Nexium C. Diff Risk May Be Related to Changes in Gut Bacteria

Published on May 24, 2016 by Sandy Liebhard

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It’s already known that proton pump inhibitors like Nexium are associated with an increased risk of C. diff and other intestinal infections. Recently, two teams of researchers uncovered a possible mechanism behind these dangerous complications.

For the first study, researchers at the University of Groningen and Maastricht University Medical Center in the Netherlands, along with scientists at the Institute of Harvard University and the Massachusetts Institute of Technology, sequenced the bacterial DNA found in the fecal matter of 1,815 people. A comparison of profiles from proton pump inhibitor users and non-users found that patients taking the drugs have less gut bacterial diversity. The difference was seen even among proton pump inhibitor users who did not have any gastrointestinal ailments, suggesting that the drugs were to blame.

Similar results were reported in a second comparable study conducted by researchers at King’s College London, Cornell University and Columbia University. The study team also noted a decrease in diversity when they analyzed gut bacteria before and after patients took proton pump inhibitors for four to eight weeks.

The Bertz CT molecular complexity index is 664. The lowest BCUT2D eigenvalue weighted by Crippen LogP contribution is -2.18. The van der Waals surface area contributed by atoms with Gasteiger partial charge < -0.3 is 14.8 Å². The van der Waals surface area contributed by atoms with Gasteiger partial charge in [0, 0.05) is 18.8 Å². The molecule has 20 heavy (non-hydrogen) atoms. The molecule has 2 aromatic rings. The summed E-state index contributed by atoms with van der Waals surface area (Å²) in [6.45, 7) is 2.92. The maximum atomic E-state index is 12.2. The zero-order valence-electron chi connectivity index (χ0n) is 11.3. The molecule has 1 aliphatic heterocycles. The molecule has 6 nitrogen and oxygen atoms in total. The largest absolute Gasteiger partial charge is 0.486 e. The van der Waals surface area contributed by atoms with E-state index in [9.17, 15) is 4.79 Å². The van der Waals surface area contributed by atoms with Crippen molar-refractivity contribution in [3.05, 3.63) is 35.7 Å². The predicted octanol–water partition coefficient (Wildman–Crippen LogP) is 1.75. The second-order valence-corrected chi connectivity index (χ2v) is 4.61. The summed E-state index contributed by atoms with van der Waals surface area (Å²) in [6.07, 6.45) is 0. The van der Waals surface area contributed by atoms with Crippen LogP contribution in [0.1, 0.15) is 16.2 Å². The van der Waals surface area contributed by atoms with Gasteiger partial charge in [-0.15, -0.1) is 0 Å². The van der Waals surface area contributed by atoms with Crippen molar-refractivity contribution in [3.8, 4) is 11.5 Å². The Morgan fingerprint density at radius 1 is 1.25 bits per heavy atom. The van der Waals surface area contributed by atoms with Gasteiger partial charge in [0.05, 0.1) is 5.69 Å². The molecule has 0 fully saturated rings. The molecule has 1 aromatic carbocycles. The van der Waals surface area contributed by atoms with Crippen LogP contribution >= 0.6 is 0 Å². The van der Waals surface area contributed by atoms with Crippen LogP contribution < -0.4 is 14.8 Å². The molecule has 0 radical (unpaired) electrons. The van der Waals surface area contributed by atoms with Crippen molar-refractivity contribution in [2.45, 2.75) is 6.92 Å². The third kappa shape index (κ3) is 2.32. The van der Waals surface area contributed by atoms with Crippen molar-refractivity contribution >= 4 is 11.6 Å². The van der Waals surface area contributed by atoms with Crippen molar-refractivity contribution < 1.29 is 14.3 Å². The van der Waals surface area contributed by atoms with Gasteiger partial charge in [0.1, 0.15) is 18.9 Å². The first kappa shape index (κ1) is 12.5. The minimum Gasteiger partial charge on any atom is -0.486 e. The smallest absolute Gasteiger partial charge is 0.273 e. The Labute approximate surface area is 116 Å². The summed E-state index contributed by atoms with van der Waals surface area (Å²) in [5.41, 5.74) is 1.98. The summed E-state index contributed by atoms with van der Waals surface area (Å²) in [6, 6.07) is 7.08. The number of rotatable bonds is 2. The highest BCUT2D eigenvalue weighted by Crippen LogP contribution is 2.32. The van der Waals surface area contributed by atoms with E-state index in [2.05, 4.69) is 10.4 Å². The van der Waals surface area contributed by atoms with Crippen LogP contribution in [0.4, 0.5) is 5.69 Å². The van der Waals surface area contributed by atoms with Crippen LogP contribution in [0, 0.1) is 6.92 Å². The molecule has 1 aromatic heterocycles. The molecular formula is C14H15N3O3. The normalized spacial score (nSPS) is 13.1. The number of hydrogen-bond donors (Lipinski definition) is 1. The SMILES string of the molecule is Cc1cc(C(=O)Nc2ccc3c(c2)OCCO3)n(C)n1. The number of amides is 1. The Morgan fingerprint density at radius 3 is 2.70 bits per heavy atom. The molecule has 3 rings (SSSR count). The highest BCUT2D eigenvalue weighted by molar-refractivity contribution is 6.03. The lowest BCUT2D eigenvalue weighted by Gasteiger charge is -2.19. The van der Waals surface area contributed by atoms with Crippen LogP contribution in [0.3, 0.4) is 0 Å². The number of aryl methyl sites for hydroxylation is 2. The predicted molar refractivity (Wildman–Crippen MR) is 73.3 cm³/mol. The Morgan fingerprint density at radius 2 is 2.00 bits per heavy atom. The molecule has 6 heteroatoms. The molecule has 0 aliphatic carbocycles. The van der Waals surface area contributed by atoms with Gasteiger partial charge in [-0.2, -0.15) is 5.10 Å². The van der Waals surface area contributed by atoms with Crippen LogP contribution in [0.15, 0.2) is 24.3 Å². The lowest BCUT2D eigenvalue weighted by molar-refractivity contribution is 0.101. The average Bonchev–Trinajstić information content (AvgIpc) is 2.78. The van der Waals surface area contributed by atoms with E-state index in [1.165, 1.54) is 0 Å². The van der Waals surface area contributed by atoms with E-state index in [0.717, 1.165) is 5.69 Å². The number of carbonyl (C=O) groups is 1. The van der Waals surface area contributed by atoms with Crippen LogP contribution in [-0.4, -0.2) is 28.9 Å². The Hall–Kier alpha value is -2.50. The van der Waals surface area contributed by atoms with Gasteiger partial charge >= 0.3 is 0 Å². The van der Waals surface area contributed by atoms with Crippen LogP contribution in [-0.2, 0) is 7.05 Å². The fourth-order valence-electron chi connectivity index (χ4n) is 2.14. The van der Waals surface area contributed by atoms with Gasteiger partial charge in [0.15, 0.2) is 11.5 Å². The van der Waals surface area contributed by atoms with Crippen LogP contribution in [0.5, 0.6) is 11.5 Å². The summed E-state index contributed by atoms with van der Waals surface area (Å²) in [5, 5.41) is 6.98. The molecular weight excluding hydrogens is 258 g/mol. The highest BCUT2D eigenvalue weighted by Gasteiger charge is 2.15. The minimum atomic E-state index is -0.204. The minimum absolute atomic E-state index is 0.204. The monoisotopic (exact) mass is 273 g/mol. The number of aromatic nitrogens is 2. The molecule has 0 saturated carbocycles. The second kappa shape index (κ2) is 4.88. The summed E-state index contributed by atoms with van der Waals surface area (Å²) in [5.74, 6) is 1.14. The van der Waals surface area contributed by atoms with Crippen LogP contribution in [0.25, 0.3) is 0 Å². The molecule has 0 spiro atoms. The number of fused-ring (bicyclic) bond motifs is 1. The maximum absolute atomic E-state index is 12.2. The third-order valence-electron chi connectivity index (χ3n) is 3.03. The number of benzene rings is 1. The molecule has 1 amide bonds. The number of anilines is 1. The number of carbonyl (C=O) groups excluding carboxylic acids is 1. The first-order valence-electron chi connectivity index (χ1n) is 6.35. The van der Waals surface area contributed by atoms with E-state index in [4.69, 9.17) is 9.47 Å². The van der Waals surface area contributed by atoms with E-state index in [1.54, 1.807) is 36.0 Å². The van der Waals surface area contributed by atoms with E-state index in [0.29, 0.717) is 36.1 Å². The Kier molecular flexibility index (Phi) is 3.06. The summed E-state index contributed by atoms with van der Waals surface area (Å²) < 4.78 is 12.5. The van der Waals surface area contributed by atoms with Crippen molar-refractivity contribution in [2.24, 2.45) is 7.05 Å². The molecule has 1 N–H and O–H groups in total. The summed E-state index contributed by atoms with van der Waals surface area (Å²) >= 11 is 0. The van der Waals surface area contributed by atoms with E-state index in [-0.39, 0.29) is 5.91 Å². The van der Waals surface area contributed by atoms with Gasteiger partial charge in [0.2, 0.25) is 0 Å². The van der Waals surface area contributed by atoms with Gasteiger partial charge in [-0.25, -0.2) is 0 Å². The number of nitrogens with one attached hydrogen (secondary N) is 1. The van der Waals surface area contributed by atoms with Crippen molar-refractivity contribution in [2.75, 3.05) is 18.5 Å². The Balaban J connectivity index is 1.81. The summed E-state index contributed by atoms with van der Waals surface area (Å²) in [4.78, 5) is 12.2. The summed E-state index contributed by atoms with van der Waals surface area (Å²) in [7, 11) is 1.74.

The lack of bacterial diversity seen in these studies may create an environment that is more amenable to certain microbes, such as C. diff and salmonella. Such an imbalance could also influence intestinal absorption of calcium and other vitamins and mineral, which could explain why people who take proton pump inhibitors may be more likely to suffer bone fractures, low magnesium and B12 deficiency.

Proton Pump Inhibitors Linked to Kidney Failure, Other Complications

Nexium and other proton pump inhibitors are routinely used by Americans to relieve GERD, ulcers and other conditions related to excess acid production in the stomach. However, some research suggests the drugs are overused, which could lead to serious long-term health consequences. According to,  recent studies have even linked extended use of drugs like Nexium to kidney failure, chronic kidney disease, dementia, and increased heart attack risk. Research published just this month in Circulation Research also suggested that long-term exposure to proton pump inhibitors could accelerate the aging of blood vessels, which could explain why the drugs might cause these types of side effects.

Bernstein Liebhard LLP is now offering free legal reviews to individuals who were diagnosed with chronic kidney disease, renal failure or other kidney complications following treatment with proton pump inhibitors like Nexium, Prilosec or Prevacid. To learn more, please call (888) 994-8177.

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